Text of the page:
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A two day drive northeast of Perth-Western Australia’s Capital, the flat red dirt landscape suddenly gives way to mountain ranges covered in green. The effect is startling. Now for most people who grew up around huge mountains, maybe this isn’t too jaw dropping. But for someone who grew up mostly at sea level, it is a sight to behold.
The recent rains from the just past wet season have transformed the usually dry and dusty earth to one filled with all sorts of native grasses and bushes. Driving through it, you feel like you’re going past a movie backdrop with a pure one tonal blue sky and mountains shaping the horizon.
The area surrounding this incredible landscape is used for mining iron ore. Seeing the huge holes filled with trucks and machines is a stark contrast against the pureness on the national parks nature.
On our first day we went off of the beaten track and looked for an apparent secret swimming hole a friend of a friend of a friend knew about. Following the somewhat confusing handwritten map we ended up hours in off the main road with no pools in sight. With only an hour left of light we deiced to admit defeat and head back the way we came.
Driving back over the small stream with the water coming up to the bonnet of the FWD, my nephew decided to jump out and take a picture. As he began wandering he called out to us, he had found it! A hidden pool. We parked the car and all scrambled out. Walking only a few hundred meters from the crossing the stream opened up into a shallow but beautiful pool. We all stripped off and jumped in the water, so happy to have found something for our troubles!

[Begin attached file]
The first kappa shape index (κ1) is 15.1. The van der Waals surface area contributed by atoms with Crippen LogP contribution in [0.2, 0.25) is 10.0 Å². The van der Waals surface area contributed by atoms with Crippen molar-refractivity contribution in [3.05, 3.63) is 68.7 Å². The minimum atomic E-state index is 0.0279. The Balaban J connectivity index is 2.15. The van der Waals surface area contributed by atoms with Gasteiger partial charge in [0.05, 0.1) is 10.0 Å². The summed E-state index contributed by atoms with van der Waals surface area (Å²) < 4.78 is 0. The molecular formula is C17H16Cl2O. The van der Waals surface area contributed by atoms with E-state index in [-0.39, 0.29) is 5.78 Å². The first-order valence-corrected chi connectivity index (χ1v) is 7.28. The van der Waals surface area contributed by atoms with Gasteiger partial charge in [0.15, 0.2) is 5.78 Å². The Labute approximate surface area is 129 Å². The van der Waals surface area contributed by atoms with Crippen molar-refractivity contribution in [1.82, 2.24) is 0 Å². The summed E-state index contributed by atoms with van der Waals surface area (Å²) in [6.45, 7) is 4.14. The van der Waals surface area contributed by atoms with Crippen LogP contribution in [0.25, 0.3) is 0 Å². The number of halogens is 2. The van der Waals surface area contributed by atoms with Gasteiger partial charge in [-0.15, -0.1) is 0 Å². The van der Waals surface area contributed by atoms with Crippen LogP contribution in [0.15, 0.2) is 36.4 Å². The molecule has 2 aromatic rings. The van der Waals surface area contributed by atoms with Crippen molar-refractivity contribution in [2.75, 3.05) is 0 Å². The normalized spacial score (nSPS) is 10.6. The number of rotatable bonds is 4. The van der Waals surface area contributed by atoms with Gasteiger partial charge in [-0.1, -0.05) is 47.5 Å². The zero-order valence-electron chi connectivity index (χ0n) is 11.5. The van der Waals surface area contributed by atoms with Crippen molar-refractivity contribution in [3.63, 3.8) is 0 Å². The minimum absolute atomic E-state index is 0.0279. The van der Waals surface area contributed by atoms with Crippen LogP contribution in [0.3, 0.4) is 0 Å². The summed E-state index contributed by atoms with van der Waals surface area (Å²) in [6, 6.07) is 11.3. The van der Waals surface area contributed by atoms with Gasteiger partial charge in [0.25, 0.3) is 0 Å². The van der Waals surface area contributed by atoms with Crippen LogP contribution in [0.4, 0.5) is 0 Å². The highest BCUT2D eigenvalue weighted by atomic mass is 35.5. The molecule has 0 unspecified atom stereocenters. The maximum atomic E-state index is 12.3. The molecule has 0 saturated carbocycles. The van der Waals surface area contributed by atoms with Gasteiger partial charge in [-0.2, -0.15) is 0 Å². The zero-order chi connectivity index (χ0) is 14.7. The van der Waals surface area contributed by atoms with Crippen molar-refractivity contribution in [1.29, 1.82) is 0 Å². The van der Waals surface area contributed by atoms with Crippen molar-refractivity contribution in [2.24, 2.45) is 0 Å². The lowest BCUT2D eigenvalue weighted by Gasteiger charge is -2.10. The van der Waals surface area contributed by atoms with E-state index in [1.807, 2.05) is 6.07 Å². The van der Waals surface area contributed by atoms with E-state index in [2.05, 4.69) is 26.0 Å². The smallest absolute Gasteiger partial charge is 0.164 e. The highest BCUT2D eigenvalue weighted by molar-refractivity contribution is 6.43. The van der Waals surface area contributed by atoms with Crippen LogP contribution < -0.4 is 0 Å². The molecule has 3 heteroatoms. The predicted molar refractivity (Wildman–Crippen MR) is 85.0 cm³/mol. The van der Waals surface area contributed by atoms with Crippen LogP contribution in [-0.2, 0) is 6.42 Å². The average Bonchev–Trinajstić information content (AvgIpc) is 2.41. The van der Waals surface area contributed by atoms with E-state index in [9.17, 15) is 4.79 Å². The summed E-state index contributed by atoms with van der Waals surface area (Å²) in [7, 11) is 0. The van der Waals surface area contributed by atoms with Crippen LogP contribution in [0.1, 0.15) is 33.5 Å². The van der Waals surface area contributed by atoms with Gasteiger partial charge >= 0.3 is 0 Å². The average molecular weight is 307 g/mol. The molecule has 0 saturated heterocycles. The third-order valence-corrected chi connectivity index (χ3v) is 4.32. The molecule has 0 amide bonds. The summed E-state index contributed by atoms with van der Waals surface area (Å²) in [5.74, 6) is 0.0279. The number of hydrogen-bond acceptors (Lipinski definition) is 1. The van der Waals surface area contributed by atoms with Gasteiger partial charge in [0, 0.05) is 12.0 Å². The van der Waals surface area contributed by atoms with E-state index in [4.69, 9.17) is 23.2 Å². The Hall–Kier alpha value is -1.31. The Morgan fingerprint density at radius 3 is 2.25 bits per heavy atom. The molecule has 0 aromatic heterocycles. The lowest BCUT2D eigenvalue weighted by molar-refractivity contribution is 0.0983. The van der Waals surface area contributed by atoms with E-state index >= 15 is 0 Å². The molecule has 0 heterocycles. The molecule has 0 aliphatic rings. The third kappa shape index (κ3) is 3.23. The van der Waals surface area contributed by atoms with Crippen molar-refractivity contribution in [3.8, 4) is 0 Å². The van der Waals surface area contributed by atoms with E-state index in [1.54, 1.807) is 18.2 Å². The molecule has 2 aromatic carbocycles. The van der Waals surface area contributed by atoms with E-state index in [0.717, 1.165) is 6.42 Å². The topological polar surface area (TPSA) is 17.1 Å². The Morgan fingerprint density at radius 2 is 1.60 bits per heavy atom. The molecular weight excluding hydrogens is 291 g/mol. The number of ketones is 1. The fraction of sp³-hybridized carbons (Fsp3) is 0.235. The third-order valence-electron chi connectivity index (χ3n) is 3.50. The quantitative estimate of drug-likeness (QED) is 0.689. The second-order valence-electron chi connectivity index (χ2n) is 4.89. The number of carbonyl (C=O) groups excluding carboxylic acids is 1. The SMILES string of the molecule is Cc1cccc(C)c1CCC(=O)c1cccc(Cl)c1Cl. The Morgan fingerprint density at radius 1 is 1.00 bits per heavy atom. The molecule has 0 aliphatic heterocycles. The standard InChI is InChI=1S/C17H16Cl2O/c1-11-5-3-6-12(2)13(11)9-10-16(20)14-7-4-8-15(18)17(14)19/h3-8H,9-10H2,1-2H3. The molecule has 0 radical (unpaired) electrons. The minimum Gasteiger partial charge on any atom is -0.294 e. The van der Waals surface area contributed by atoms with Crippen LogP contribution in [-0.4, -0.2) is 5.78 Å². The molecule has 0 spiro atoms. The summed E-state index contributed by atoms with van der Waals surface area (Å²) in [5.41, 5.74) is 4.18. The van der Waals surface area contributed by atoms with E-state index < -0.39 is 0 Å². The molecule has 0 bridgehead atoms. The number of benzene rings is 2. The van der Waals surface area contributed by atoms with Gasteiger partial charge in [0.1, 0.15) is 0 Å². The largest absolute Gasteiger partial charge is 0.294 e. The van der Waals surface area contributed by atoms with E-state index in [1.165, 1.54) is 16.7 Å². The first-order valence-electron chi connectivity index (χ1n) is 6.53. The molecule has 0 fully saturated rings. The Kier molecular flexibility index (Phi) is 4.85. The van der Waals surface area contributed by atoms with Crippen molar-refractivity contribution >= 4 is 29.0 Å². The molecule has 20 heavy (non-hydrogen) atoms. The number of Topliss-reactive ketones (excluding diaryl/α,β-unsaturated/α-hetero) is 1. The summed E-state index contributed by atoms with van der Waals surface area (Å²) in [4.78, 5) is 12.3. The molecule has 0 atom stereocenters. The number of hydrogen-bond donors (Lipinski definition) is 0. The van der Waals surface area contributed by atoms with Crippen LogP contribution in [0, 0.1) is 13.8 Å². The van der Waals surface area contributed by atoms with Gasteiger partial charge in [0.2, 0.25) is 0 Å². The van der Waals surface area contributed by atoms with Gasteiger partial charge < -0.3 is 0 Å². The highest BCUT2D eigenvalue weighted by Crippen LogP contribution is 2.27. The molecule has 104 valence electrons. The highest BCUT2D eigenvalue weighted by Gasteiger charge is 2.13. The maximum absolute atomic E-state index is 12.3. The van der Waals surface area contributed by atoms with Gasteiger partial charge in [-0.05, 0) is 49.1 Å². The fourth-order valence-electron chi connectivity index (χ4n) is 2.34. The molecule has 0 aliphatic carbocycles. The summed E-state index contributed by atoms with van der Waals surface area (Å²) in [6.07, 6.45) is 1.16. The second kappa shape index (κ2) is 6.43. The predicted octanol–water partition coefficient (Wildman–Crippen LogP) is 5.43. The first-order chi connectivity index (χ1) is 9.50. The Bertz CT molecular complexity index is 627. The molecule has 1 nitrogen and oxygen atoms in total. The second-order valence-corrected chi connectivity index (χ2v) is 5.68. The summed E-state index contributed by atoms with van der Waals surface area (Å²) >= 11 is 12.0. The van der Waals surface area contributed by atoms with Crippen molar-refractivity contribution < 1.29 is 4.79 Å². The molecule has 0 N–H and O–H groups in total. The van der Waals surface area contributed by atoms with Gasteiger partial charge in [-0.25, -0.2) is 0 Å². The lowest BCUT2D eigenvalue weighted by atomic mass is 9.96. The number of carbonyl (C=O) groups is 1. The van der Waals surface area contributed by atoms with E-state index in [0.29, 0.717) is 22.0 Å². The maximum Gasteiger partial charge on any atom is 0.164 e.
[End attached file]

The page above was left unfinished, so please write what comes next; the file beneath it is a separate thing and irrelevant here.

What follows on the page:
We were the only people for hours around and the stillness of the evening was overwhelmingly beautiful. We all looked at each other with big grins on our faces. It was going to be an incredible week.
The next day we pulled into the first gorge car park (just a red dirt clearing and a drop toilet). There was nothing much to see. Looking over the land, it seems as if it was just more endless dirt and green scrub.
We began walking and all of a sudden out of nowhere, the earth seems to split open and you’re at the edge on the gorge looking down into a canyon with water running casually down the rocks to form small waterfalls. There were tall eucalypts sitting on the shady bottom, soaking up the water.
We spent the next five days exploring over 10 different gorges and pools, hiding from the heat up top (a cool day here is 30 degrees Celsius), and climbing and jumping into the water wherever is was deep enough.
Being deep down in the gorges, often in shade is a strange feeling. You are transported back to such a primitive world. One where there are no modern conveniences to make life easier. You rely on the strength that quickly builds in your arms and legs from spider walking through narrow ravines and pulling yourself up the almost sheer rock faces at some points.
For me I was lost in a happy daze, climbing around like a kid, waiting for the park ranger to disappear then jumping off the rocks into the cool, surprisingly clear water below.
At night the land cools down and the stars are endless. You almost feel that the world could end but you are so far removed that you would remain right here with this unchanged landscape, happily ignorant.
On my last morning I hiked up one of the smaller mountains in the dark to sit on top and watch the world wake up. I watched the sun's first rays peaking up over the ranges and setting the red earth on fire. It as a moment to truly appreciate and respect this incredible earth and a reminder that we are just visitors here and to leave only footprints.
Tansie is a filmmaker photographer, wanderer, and creator. To see more of her content, be sure to check out her website at thisseafever.com and on her Instagram @thisseafever.
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